How does the Constitutional court case affect clients and labour brokers?


The Constitutional Court’s decision in handed down in August 2018 has put labour brokers and other Temporary Employment Services (TES) in a very tough situation. In Assign Services (Pty) Ltd v National Union of Metalworkers of South Africa and others the Court said that employees of a TES who earn below the threshold (i.e R205 433.30), will automatically, at the expiry of a period of 3 months, be fully integrated into the workplace of the TES’s client on the same terms and conditions of similar employees of the client

Many businesses use labour brokers in order to shift their labour law liabilities on to the labour broker. This is much more difficult now that the LRA has been amended, making the broker’s client liable in most cases for unfair practices perpetrated against broker employees. The above case clarifies the above mentioned change in the law and means that many employers now see no reason to employ lower level workers via labour brokers.

The business uses the TES staff to do the work that company employees would normally do. Temp. employment agencies and labour brokers often pay a very high price for taking over the labour law risks involved because:

  •  Becoming an employer in South Africa is fraught with legal dangers whether you are a TES or not;
  •  Agencies and brokers are often at the mercy of their business clients who may mistreat the TES staff and thus incur legal liabilities for the TES;
  •  Many employment agencies and brokers neither understand our labour law pertaining to TESes nor understand how to protect themselves from the legal liabilities imposed on them due to their client’s actions.

In the case of Jonas vs Quest Staffing Solutions (2003 7 BALR 811) Jonas was employed on a fixed-term contract by Quest, a labour broker, to render services as an insurance agent to Quest’s client. Jonas was charged with misconduct and given a final warning. However, although he did not repeat the misconduct, he was fired because the client “no longer required his services”. The broker pointed out to the arbitrator that Jonas’s contract permitted a dismissal if the client no longer required his services.

 The arbitrator found that, despite this contractual clause the broker had no right to dismiss the employee without first following the legal procedures laid down in the LRA. The broker was therefore forced to pay the employee for the balance of the fixed-term contract.

 In another case (Sibiya & others vs HBL Services cc 2003 7 BALR 796) the employees were employed by a labour broker to provide work to a client. The employees refused to change to a new shift system introduced by the client. When the employees arrived for work the next day to render services under the old shift system the broker’s client locked them out and they referred an unfair dismissal dispute.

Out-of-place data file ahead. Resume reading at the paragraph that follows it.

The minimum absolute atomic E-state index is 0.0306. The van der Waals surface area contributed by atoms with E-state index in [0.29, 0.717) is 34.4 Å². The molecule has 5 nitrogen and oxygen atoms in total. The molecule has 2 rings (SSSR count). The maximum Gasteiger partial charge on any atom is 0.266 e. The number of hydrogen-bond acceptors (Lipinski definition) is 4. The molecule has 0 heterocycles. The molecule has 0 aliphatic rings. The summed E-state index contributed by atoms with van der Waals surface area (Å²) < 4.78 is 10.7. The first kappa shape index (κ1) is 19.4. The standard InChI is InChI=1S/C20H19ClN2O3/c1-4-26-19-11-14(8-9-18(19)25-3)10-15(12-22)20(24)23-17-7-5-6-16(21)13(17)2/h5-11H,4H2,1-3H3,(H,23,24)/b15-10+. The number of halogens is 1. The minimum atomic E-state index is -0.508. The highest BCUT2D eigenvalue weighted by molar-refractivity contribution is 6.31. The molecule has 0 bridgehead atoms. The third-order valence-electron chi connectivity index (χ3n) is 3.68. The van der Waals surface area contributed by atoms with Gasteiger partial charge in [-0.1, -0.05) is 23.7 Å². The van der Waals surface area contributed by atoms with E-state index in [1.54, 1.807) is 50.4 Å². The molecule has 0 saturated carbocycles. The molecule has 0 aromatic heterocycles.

The arbitrator found that the employees had been dismissed for refusing to work under the new shift system. As the employees were entitled to refuse the change and as no proper dismissal procedures had been implemented the arbitrator ordered the broker to reinstate the employees with full back pay. If the broker was not able to persuade the client to allow the workers back on to the work site the broker would have been stuck with a number of employees reinstated on to its payroll but with no work to do.

However, the 2015 amendments to the laws on the use of labour brokers together with the above Assign case decision effectively render the client legally liable, in most cases, for legal non-compliance by the labour broker. Thus, where labour broker employees who are earning below the BCEA threshold are dismissed after three months’ employment, they have the right to take the client to the CCMA or bargaining council.

As a result of this development the value of labour brokers to employers wanting to evade liability at the CCMA is substantially reduced, and this puts the viability of labour brokers under strain.

 Labour brokers and employment agencies can avoid these legal pitfalls by using labour law experts. Reputable experts can advise on how brokers can be used legitimately and effectively. They can also draw up TES contracts with clients and with workers and ensure that employees are hired, disciplined and/or dismissed via legally sound and effective strategies and procedures.

BY   Ivan Israelstam, Chief Executive of Labour Law Management Consulting. He may be contacted on (011) 888-7944 or 0828522973 or via e-mail address: [email protected] Website:

To attend our 27 July seminar in Johannesburg on  DEFEATING THE DANGERS OF DISMISSALS please contact Ronni via [email protected] or 0845217492.